There are some 1,878,000 children living in Liberia, with an astonishing 340,000 of them orphaned during the Liberia civil war or by AIDS. All teenage children living in Liberia today were effected by the civil war. 87% had seen a family member killed, 60% had seen other children beaten to death whilst 84% reported that they had experienced being "surrounded by, lying underneath or stepping on" dead bodies. As one girl reminisced "When I close my eyes, all I can see is the war. I often think about taking my own life." Yet, even when the war ended, and the peace keepers arrived, the abuse of these children continued often by the very people sent there to protect them.
Girls in camps, some as young as eight, turned to prostitution to help their families make ends meet, and the purchaser of these services were often UN military personnel. When Save the Children started to investigate these practices one teenager recounted a familiar story, that having sex with peacekeepers was a good and reliable source of extra income. She advised "If you 'go out' with men you can get money to buy the things you need. My friend had no money before. Now she is selling because she is loving to Unmil". (Unmil being the United Nations Mission in Liberia)
Equally disturbingly, most parents were prepared to allow this to happen as they needed the money, although if the girl the got pregnant she was quickly disowned as the idea was to ease the family's financial burden not add to it with unwanted babies. Many schools were destroyed during the civil war and many qualified teachers killed leaving the education system in Liberia in disarray. When Ellen Johnson-Sirleaf was elected president in 2005 she introduced free and compulsory primary education, although secondary school retained its fee paying structure.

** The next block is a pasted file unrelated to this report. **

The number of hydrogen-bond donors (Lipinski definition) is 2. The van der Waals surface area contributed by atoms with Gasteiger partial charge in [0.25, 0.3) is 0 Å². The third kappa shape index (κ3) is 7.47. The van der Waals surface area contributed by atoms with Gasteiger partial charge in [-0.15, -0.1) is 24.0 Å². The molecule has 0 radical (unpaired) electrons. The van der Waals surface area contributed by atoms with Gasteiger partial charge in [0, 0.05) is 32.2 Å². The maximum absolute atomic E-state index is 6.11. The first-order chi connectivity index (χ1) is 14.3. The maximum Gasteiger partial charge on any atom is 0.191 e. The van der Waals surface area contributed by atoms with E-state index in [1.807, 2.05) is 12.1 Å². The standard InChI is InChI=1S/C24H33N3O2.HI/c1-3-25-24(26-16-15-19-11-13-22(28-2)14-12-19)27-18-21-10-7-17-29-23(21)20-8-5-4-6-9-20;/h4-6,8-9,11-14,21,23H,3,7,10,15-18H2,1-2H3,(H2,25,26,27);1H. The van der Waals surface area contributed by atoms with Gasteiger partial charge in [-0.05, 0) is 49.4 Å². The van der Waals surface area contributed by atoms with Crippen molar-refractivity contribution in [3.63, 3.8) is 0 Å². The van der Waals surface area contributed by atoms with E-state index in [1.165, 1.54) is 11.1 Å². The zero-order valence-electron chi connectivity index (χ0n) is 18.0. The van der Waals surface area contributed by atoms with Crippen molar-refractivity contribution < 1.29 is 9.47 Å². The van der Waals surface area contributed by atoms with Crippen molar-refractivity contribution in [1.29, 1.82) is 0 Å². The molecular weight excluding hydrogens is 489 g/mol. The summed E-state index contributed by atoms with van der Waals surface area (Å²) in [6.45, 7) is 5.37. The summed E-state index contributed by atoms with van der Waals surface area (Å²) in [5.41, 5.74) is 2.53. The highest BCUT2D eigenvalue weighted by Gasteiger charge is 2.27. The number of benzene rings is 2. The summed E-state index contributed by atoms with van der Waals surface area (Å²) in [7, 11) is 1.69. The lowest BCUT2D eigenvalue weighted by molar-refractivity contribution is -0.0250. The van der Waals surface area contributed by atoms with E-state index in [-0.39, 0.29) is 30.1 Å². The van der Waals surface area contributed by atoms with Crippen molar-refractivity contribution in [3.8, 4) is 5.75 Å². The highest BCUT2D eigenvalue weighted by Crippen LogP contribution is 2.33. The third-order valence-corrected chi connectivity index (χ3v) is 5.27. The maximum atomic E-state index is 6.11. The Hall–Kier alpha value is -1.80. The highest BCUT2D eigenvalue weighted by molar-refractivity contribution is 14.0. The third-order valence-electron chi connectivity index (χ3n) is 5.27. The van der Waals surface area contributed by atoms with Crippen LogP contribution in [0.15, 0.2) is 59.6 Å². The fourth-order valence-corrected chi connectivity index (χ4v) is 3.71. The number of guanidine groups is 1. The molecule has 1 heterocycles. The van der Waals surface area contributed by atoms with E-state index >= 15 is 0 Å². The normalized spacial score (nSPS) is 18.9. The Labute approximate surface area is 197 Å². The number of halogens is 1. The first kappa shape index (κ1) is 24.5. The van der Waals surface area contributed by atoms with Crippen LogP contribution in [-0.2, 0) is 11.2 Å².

However drop-out rates remain high, particularly for girls, of whom three out of every five can't read, as they quit for reasons ranging from forced marriages, early pregnancies, discrimination and violence. (Girls were even known to have sex with their predominately male teachers in order to receive decent grades.) Liberia's failure to implement strategies to engage girls in education led UNICEF to withdraw funding from government sponsored initiatives in 2009 on they grounds they were there on paper but no real effort had been made to implement them. Healthcare is also a cause of concern for children in Liberia with just 40 Liberian doctors and 50 nurse midwives for a population of three and a half million.
Again, during the war, clinics and other medical facilities were destroyed as well as the loss of life of medical staff. This general lack of health care resources is compounded by the country’s hot, tropical climate that is ripe for numerous diseases from cholera, lymphatic filariasis, yellow fever, river blindness, to the country's greatest health threat of malaria.
Other facts and figures paint an unequally bleak picture for Liberia children. 83.7% of them live in poverty, 111 out of every 1000 Liberia children will die before their fifth birthday and most can expect to live to just 45 years old. Only 61% have access to safe water and those who grow up and find a job, made harder with a literacy rate of just 52%, will be amongst just the 15% of the population that's employed.
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